I also know from experience (my friend is in a band – he is a foreigner but he has been living here for over 20 years) that venues expect you to sell a certain number of tickets. If you don’t sell that amount then you have to pay the venue money for the privilege of performing there. The price is usually the value of all the tickets you didn’t sell. That can get pretty pricey after a while. Venues rarely pay you for performances, and free drinks for the band are almost never offered.

    Also, you will just have bars that won’t want to deal with foreigners. Maybe they have had bad experiences, maybe they think it’s just too much hassle… they don't like English... god knows why, but you will face situations like that as well. I know my friend has been quite successful because he has been drinking for years at the bars he now plays at. He is also an attractive white male, which gets you pretty far in Japan.

    (Original post by Mimi9335)
    Also, do you have any idea if getting a degree in japanese only will make me less employable for anything other than teaching? Because I want to be able to support myself in some job whilst I work on getting my musical career together :P
    A degree that is just in Japanese isn’t great for employment in Japan. If you’re in Japan, speaking Japanese is kind of a given. Also, a lot of English schools prefer to have teachers who don’t know Japanese. I would suggest a combined degree… preferably with business if you’re looking for a day job. Also, work for a foreign company in Japan. If you work for a Japanese company you will have no free time, as you will be expected to work late and go drinking with colleagues. While this is the case for some foreign companies, it is not as bad as the Japanese ones.

    A lot of people start off with a teaching job, and then look for another job in their preferred field while working at the English school. Starting off at the English school gives you access to a work visa and therefore plenty of time to look for another job!

    (Original post by Mimi9335)
    Since we`re at it, how is class etiquette there? I imagine generally kids would be much more disciplined than these creeps I went to primary and secondary with XD
    It depends on the school. Some schools, the worst thing you will get is a kid falling asleep at their desk. At other schools you will have kids throwing chairs across the classroom and picking fights every other minute. It’s a lot like the UK in that respect, Elementary schools are a safe bet because the kids are still sweet and innocent, and the Homeroom teachers still scare the bejeebus out of them!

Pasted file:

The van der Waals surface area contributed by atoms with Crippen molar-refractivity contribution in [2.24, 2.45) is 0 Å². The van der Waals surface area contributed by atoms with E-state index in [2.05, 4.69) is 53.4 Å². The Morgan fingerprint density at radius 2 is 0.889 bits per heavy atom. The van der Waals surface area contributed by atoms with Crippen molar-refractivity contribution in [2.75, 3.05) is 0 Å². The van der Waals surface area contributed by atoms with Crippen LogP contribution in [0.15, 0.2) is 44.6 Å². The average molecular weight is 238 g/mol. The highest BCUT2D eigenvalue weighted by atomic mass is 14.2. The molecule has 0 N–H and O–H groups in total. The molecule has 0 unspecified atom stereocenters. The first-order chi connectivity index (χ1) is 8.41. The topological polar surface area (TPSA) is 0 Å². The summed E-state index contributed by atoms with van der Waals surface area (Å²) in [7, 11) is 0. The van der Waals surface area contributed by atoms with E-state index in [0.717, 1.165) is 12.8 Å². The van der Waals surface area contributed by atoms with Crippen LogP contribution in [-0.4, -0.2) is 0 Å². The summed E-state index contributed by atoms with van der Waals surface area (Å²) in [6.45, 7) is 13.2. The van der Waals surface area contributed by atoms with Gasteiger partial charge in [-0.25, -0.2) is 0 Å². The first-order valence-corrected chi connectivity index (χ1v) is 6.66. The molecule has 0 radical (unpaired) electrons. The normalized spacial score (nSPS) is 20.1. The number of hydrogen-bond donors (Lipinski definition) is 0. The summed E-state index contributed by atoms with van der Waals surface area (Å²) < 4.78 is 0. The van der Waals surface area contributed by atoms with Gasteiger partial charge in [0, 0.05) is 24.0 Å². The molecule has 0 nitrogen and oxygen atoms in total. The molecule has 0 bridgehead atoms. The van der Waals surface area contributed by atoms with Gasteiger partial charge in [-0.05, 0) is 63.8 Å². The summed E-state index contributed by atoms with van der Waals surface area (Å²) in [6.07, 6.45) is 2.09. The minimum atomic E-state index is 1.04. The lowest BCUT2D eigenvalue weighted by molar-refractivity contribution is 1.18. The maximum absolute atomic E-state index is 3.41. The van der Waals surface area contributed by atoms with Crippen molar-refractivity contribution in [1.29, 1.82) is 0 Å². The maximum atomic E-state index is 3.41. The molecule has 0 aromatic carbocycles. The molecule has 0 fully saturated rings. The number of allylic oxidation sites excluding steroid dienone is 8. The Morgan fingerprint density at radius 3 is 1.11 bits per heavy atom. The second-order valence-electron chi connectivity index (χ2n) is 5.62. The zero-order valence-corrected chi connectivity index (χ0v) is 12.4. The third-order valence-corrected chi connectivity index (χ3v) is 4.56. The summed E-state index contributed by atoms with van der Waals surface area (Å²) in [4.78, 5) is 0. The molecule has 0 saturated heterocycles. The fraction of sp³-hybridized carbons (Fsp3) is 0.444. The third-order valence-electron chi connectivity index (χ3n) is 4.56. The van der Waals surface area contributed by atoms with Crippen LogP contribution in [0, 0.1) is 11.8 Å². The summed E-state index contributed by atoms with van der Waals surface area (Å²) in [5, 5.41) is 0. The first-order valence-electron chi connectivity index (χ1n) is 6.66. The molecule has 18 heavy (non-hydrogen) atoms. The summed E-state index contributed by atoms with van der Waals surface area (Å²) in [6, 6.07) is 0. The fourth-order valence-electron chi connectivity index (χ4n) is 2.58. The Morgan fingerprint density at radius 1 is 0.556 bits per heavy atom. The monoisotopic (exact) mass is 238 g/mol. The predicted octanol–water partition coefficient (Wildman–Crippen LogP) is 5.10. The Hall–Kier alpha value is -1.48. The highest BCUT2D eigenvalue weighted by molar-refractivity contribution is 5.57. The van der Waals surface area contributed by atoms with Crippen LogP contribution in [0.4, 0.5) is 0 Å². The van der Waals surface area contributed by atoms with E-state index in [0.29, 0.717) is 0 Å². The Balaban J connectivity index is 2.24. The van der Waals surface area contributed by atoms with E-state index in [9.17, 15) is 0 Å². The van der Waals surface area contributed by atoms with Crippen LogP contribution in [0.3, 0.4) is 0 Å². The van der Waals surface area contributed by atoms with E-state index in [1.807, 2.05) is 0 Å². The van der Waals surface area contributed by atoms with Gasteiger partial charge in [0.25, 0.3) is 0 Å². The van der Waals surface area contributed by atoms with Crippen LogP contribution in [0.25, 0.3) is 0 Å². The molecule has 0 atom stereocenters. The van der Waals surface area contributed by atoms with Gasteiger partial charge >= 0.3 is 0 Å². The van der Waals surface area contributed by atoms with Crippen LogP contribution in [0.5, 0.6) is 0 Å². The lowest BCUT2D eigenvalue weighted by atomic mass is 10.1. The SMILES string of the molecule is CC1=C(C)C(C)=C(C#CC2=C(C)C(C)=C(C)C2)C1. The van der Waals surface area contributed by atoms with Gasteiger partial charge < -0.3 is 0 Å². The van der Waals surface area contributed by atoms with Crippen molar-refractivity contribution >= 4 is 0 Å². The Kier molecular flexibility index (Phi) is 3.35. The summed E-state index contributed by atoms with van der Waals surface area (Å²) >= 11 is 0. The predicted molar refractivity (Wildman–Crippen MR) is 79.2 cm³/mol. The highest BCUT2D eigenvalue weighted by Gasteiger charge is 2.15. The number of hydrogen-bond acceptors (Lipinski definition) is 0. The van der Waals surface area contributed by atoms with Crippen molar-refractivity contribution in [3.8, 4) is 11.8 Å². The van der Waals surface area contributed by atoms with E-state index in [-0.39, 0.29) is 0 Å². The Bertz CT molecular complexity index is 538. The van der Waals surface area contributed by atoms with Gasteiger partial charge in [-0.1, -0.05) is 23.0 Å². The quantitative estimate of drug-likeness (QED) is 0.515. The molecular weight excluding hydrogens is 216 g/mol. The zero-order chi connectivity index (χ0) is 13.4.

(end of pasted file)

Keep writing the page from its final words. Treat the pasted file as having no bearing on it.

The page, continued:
(Original post by Mimi9335)
    I hope you don`t mind me asking - is the teaching pay in big cities enough to live comfortably (pay rent, eat out occasionally, afford some luxuries like a weekend out in another city every couple of months etcetcetc)
    Companies like Interact, OWLS and KBS? No. Nowhere near enough, even if they say they do give you enough to have a comfortable life. Avoid any companies that have the word dispatch on their website or in reviews of them. For a big city you’re looking at at least 250,000 a year, with pay increases of at least 20,000 each year to cover taxes from the previous year. JET guarantees that, but that programme is very competitive and can be time consuming when you arrive in Japan. I also believe Tokyo Jets have to find their own accommodation.

    (Original post by Mimi9335)
    Aaaand finally, how easy/ difficult would you say it is for a foreign artist to promote themselves there (bearing in mind the style of music is in japanese)?
    Posters, word of mouth, facebook etc will not be hard at all. However, a lot of Japanese people who got to see foreign musicians see it as a good way of practicing English. I’m not quite sure how a foreign artist singing in Japanese would go down. I would think the immigrant community (I do not like the phrase ex-pat) would probably be supportive of you however, and a gathering of foreigners would attract a Japanese audience as well! Hopefully your music will encourage them to stay.

    To go on TV your Japanese will have to be spot-on. I have seen interviews done in Japanese and English, with translators, but that is usually reserved for stars like Lady Gaga and Tom Cruise, who are already established abroad.

    I hope I haven’t been too harsh. Best of luck.
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    (Original post by Edo123)
    Do you think Brexit will see Theresa May knocking on Japan's door for a special trade deal?